This film is Recommended. See it at the movies, there are many scenes that the small screen just won’t do justice in watching. Some films are so gripping and moving that you need to see them on the big screen, but in this case, the combination of the beauty of the two screen stars combined with some artful cinematography make this one to watch at the movies.

6 Degrees: Oscar News

Bob hope oscars


Oscar Season is here. This year, the nominees are: (Should I be like Letterman’s old line, “Ah, who cares…?”) But no, there are some good solid films on the list for 2017.   Some good films were not mentioned, which is always the case. My favorite films and actors are never the ones that actually get the statue. It seems that politics even rears its ugly head in Hollywood. Shocking!

Here’s the List of Nominees:  La La Land; Moonlight; Hell or High Water; Hacksaw Ridge; Hidden Figures; Manchester by the Sea; Fences; Lion & Arrival.

From the past winners of Best Picture in the 21st Century, Slumdog Millionaire, No Country for Old Men .and perhaps A Beautiful Mind are probably the three standout films that have won the Oscar. But the most relevant films for the future of cinema are not the Oscar winners. Why? Because the Academy members don’t take into account the actual cinematic appeal of a film in any kind of intellectual capacity. If so, they would never have turned their Oscar ceremony into the mostly boring and tepid, dull as dishwater affair that it has become of late.

Another big controversy is #OscarsoWhite. This year, they’ve done a bit better about representing the population as it exists today, but there remains within Hollywood the same makeup of Old, White, Rich men who are running the show. And that has not changed.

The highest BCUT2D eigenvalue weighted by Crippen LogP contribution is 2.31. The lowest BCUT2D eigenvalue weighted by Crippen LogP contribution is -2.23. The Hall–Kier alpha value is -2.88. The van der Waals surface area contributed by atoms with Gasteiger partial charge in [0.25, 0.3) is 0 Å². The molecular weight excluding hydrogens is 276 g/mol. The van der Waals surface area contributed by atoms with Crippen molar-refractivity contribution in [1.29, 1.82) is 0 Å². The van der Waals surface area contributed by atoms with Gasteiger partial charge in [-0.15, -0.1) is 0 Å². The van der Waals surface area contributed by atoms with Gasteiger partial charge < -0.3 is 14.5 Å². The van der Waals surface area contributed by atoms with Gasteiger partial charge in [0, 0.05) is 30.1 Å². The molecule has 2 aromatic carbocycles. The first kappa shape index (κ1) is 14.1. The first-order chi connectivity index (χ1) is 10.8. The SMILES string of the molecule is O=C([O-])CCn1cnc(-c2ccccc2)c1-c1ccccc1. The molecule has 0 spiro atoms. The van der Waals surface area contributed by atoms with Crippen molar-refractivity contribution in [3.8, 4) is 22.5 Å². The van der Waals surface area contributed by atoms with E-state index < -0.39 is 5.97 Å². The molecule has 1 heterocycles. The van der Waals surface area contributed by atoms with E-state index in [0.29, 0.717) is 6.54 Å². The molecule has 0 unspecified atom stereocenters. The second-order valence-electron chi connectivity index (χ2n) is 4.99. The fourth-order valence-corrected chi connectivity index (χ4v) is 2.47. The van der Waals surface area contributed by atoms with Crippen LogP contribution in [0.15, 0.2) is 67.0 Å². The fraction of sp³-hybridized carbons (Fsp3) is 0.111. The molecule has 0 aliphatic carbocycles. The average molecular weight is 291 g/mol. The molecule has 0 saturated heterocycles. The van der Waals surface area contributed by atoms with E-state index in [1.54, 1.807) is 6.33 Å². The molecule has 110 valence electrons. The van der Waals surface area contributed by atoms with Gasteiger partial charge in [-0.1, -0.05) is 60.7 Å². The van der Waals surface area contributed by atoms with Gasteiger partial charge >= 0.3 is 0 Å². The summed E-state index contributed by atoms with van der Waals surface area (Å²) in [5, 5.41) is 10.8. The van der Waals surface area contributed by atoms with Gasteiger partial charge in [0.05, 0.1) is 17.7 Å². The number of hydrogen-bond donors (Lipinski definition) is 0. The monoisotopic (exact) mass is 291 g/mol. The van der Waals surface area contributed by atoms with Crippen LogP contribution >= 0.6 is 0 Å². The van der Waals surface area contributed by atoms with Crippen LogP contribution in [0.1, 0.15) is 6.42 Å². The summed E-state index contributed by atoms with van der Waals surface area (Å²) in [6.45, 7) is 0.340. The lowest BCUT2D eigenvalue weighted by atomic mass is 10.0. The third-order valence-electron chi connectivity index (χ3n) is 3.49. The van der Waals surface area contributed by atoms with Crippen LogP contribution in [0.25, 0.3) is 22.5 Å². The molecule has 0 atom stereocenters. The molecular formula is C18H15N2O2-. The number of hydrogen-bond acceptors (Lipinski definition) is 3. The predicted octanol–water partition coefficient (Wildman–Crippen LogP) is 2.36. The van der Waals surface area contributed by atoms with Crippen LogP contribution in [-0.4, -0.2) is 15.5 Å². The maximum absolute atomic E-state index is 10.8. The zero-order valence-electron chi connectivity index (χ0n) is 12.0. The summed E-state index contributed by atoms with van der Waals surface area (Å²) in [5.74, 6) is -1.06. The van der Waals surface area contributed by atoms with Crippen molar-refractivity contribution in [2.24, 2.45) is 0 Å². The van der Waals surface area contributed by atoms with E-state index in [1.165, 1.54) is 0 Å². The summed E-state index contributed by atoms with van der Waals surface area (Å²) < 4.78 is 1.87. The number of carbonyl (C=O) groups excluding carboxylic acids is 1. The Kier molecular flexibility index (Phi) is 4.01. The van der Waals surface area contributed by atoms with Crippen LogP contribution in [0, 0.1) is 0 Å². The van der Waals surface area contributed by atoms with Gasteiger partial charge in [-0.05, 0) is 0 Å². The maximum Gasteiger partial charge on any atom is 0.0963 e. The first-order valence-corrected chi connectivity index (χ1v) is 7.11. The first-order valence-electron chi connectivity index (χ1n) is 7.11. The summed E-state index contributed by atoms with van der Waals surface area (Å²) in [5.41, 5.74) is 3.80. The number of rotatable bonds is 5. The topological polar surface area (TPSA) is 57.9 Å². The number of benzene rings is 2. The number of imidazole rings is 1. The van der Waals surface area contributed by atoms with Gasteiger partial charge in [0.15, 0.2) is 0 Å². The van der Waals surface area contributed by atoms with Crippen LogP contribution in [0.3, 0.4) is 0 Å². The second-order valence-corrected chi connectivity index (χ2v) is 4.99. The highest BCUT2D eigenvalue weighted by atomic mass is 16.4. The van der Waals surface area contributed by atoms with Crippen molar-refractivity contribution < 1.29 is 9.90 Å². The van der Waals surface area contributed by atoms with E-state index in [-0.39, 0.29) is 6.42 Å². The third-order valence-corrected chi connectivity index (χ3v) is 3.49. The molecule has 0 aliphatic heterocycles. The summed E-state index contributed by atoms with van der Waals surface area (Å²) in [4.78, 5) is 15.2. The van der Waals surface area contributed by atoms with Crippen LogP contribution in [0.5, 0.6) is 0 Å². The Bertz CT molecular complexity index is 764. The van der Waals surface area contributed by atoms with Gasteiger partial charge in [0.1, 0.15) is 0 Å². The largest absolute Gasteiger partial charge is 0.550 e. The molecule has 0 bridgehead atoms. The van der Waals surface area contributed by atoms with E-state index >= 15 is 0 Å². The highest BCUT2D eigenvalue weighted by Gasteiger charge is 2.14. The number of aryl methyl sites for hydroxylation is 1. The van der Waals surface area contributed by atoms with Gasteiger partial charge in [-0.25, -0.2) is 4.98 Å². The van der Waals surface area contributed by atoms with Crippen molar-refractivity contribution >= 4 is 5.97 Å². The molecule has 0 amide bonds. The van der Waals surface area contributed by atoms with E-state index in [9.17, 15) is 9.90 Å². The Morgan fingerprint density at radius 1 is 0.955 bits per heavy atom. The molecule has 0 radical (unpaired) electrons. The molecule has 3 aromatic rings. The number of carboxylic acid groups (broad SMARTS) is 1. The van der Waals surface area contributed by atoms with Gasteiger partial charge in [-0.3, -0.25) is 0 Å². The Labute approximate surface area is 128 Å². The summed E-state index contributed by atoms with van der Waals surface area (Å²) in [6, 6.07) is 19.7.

Oscar Predictions abound in my weekly magazine of 6 Degrees of Film. The runaway favorite is La La Land, which has a rating of Wait for the small screen. Fences would get the See it at the Movies nod in this pack, as well as Arrival & LionManchester by the Sea would be a miss. One of the things I’ve argued for is to let the foreign films compete for Best Picture. Elle should be competing in Best Picture, along with others. We talk of living in a Global Village, but this is something that is still part of the politics of Oscar… We have a review of Elle in the 6 Degrees magazine also. Here’s the link: 6 Degrees of Film

*What Critics are saying about…..  Film reviews for all the Oscar nominees are on 6 Degrees.   And there’s an interesting piece, in keeping with my original premise,  about how much it costs to campaign to win an Oscar, or an Oscar nomination. Don’t let anyone fool you that this is high art-this is politics 101. There is a critics list of Best of 2016, if anyone is interested in keeping track. I’m always quite skeptical of finding even 10 films that will make the cut, but some years are better than others.

We have pieces from different critics who list their favorite past Best Picture winners, ranging from The Sting to Titanic and Gladiator. One of my favorite articles is from The Guardian, about the reasons that La La Land shouldn’t be considered a great film, even if it wins the coveted title of Best Picture. For all the reasons I’ve laid out in these articles, I agree. Some of the documentaries and short works have been the best parts of the Oscars in years past. That may be the case this year.

Reviews for I Don’t feel at Home in this world anymore, Fences, Patriots Day, the horror film Get Out, and the 1997 film, Jackie Brown are featured.  Last week we featured reviews for The Space Between Us; The Great Wall with Matt Damon; John Wick: Chapter 2; The Human Surge; The Lego Batman Movie; and the Bogart classic: Beat the Devil from director John Huston

The Best of the Web: I recommend going to the website of and Film
Comment for top film reviews (other than 6 Degrees, of course!)  These two top sites are usually consistent. Others I like on a weekly basis are The McGuffin, Film School Rejects and Rolling Stone, plus  Esquire. NPR and the New York Times, as well as the